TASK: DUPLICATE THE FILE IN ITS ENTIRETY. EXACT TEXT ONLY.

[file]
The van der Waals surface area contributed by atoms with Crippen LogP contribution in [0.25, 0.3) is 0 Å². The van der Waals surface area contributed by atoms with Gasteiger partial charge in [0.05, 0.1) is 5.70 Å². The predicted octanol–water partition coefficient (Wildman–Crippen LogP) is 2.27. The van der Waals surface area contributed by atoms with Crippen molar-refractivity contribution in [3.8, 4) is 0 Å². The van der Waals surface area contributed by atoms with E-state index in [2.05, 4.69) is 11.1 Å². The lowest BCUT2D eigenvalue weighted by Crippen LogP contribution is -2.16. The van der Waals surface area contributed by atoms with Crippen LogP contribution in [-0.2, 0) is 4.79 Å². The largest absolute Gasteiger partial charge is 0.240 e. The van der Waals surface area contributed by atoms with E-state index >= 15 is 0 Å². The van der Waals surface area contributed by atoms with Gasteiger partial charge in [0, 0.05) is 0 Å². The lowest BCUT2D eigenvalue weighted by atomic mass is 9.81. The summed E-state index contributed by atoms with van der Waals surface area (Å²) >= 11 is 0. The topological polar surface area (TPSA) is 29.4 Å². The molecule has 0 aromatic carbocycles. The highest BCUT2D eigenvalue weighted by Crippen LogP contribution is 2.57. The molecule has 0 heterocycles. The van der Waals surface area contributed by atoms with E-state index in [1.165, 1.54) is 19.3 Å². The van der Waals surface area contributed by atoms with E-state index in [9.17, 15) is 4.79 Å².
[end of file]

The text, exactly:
The van der Waals surface area contributed by atoms with Crippen LogP contribution in [0.25, 0.3) is 0 Å². The van der Waals surface area contributed by atoms with Gasteiger partial charge in [0.05, 0.1) is 5.70 Å². The predicted octanol–water partition coefficient (Wildman–Crippen LogP) is 2.27. The van der Waals surface area contributed by atoms with Crippen molar-refractivity contribution in [3.8, 4) is 0 Å². The van der Waals surface area contributed by atoms with E-state index in [2.05, 4.69) is 11.1 Å². The lowest BCUT2D eigenvalue weighted by Crippen LogP contribution is -2.16. The van der Waals surface area contributed by atoms with Crippen LogP contribution in [-0.2, 0) is 4.79 Å². The largest absolute Gasteiger partial charge is 0.240 e. The van der Waals surface area contributed by atoms with E-state index >= 15 is 0 Å². The van der Waals surface area contributed by atoms with Gasteiger partial charge in [0, 0.05) is 0 Å². The lowest BCUT2D eigenvalue weighted by atomic mass is 9.81. The summed E-state index contributed by atoms with van der Waals surface area (Å²) >= 11 is 0. The topological polar surface area (TPSA) is 29.4 Å². The molecule has 0 aromatic carbocycles. The highest BCUT2D eigenvalue weighted by Crippen LogP contribution is 2.57. The molecule has 0 heterocycles. The van der Waals surface area contributed by atoms with E-state index in [1.165, 1.54) is 19.3 Å². The van der Waals surface area contributed by atoms with E-state index in [9.17, 15) is 4.79 Å².